As secretary of state from 1989 to 1992, James Baker was involved in some of the
worst foreign-policy blunders of the first Bush administration.
One such blunder was the administration's stubborn refusal to support independence
for the long-subjugated republics of the Soviet Union, culminating in the
president's notorious "Chicken Kiev" speech of August 1991, when he urged Ukrainians
to stay in their Soviet cage. Another was the appeasement of Syrian dictator Hafez
Assad during the run-up to the Gulf War in 1990, when Bush and Baker blessed Syria's
brutal occupation of Lebanon in exchange for Assad's acquiescence in the campaign to
roll back the Iraqi occupation of Kuwait.
When Chinese tanks massacred students in Tiananmen Square, Bush expressed more
concern for the troops than for their victims: "I don't think we ought to judge the
whole People's Liberation Army by that terrible incident," he said. When Bosnia was
torn apart by violence in 1992, the Bush-Baker reaction was to shrug it off as "a
Worst of all was the betrayal of the Iraqi Shi'ites and Kurds who in the spring of
1991 heeded Bush's call to "take matters into their own hands" and overthrow Saddam
Hussein only to be slaughtered by Saddam's helicopter gunships and napalm while
the Bush administration stood by. Baker blithely announced that the administration
was "not in the process now of assisting . . . these groups that are in uprising
against the current government." To Senate Majority Leader George Mitchell's plea
that some of the 400,000 US troops in the area put a halt to the massacre, Bush
dismissively replied, "Always glad to have his opinion. Glad to hear from him." Then
he went fishing in Florida.
If Bush the Elder is remembered for a rather heartless and cynical foreign policy,
then much of the credit must go to Baker. And what Baker did for the father, he is
now poised to do for the son.
This week, the Baker-led Iraq Study Group formally presents its report to President
George W. Bush. Its key recommendations are reportedly that US troops in Iraq be
gradually withdrawn and that the United States turn to Iran and Syria for help in
reducing the violence there. One study group member, speaking to The New York Times,
summed up the bottom line : "We had to move the national debate from whether to stay
the course to how do we start down the path out."
The president will be urged by many to waste no time implementing the Baker group's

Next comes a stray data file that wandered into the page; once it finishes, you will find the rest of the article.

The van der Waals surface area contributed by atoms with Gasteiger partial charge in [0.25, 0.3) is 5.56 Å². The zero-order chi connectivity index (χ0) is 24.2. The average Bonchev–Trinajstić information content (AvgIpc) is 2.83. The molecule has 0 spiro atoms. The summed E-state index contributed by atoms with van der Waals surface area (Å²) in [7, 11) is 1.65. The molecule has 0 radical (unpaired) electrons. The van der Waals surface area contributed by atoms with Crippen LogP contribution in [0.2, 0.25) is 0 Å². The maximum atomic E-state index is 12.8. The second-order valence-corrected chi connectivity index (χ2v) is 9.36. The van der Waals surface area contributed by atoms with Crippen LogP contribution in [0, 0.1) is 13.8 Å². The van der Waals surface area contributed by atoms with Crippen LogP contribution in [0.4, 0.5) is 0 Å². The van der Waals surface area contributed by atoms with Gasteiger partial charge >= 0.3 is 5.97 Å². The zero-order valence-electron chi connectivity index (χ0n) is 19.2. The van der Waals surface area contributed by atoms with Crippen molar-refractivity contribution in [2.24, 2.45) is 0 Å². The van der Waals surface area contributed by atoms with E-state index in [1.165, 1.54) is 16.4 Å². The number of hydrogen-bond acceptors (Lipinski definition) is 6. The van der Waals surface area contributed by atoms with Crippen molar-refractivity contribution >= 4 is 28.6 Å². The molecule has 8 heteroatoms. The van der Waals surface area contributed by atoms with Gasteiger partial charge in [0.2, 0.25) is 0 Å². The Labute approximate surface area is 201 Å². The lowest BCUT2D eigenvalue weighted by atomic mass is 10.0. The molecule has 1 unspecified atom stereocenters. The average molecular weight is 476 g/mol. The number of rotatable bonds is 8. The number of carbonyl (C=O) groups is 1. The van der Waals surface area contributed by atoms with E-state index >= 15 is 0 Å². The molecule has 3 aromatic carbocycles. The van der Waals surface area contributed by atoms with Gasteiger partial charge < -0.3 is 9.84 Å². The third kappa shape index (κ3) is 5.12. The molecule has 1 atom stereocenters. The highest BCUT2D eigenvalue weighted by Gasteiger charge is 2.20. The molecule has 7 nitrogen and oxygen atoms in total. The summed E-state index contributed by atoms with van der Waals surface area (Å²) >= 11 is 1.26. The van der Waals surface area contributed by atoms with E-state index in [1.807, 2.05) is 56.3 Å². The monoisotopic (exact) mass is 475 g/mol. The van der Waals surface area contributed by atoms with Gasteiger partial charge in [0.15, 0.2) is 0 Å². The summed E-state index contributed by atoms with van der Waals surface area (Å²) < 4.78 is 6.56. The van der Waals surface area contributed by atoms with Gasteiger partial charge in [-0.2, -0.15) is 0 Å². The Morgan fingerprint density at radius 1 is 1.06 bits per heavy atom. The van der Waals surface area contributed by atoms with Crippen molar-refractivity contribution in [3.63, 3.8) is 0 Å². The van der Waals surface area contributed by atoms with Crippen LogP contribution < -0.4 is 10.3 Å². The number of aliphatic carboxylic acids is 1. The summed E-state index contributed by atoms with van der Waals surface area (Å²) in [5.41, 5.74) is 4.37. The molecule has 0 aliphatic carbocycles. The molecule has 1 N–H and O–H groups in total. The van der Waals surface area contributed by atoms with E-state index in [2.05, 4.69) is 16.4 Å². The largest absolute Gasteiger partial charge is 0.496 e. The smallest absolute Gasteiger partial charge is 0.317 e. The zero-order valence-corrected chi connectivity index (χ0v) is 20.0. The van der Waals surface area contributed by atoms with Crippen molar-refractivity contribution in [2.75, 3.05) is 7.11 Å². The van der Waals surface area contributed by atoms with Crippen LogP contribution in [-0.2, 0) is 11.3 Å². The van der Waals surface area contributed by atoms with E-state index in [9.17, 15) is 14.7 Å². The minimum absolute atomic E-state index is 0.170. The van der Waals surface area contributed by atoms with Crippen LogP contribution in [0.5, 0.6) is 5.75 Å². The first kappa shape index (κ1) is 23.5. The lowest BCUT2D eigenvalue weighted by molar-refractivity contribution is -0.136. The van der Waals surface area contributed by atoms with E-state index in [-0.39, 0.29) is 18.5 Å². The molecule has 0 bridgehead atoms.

ideas. Which is indeed what he should do assuming that he has come around to
favoring defeat in Iraq, the death of the doctrine that bears his name, and the
empowerment of the worst regimes in the world. If, however, Bush prefers success to
failure and would rather live up to, not abandon, the principles he has articulated
in the war against radical Islam, he should politely accept the ISG report and then
do the opposite of what it recommends.
Far from drawing down the number of troops in Iraq, Bush should increase them. The
Rumsfeldian "light footprint" theory the belief that the US military presence in
Iraq must be minimized so that the Iraqis learn to maintain security and stability
on their own has been tried now for more than three years. It hasn't worked. At
least in the short term, there is no prospect of restoring order and stopping the
bloodshed without many more American boots on the ground.
Sending in significant reinforcements would not only make it possible to kill more
of the terrorists, thugs, and assassins who are responsible for Iraq's chaos. It
would also help reassure Iraqis that the Washington is not planning to leave them in
the lurch, as it did so ignominiously in 1991. The violence in Iraq is surging
precisely because Iraqis fear that the Americans are getting ready to throw in the
towel. That is why "they have turned to their own sectarian armed groups for the
protection the Bush administration has failed to provide," Robert Kagan and William
Kristol write in The Weekly Standard. "That, and not historical inevitability or the
alleged failings of the Iraqi people, is what has brought Iraq closer to civil war."
With polls showing that most Americans have soured on both Bush and the war, could a
military escalation in Iraq be politically feasible? Ultimately, the only way for
Bush to find out is to try.
But I would wager that countless Americans are upset with Bush, not because he isn't
skedaddling from Iraq quickly enough, but because he seems to have no serious
strategy for winning. It isn't enough merely to insist, as he did last week, that he
is not seeking "a graceful exit." Where is his insistence that the United States
intends to crush the Sunni insurgents and shut down the Shi'ite death squads once
and for all? Where is his commitment to the millions of Iraqis who voted for the
better future we offered them, and to the uncompromising defeat of those hell-bent
on keeping them from ever reaching it? And where is the commander-in-chief's
reminder that if the generals running the war can't figure out how to win it, he,
like Lincoln, will replace them with generals who can?
It is losing that Americans have no patience for not casualties or a protracted
war. Let Bush make it clear that he is serious about victory, and that he will do
whatever it takes to achieve it. The political support he needs will follow.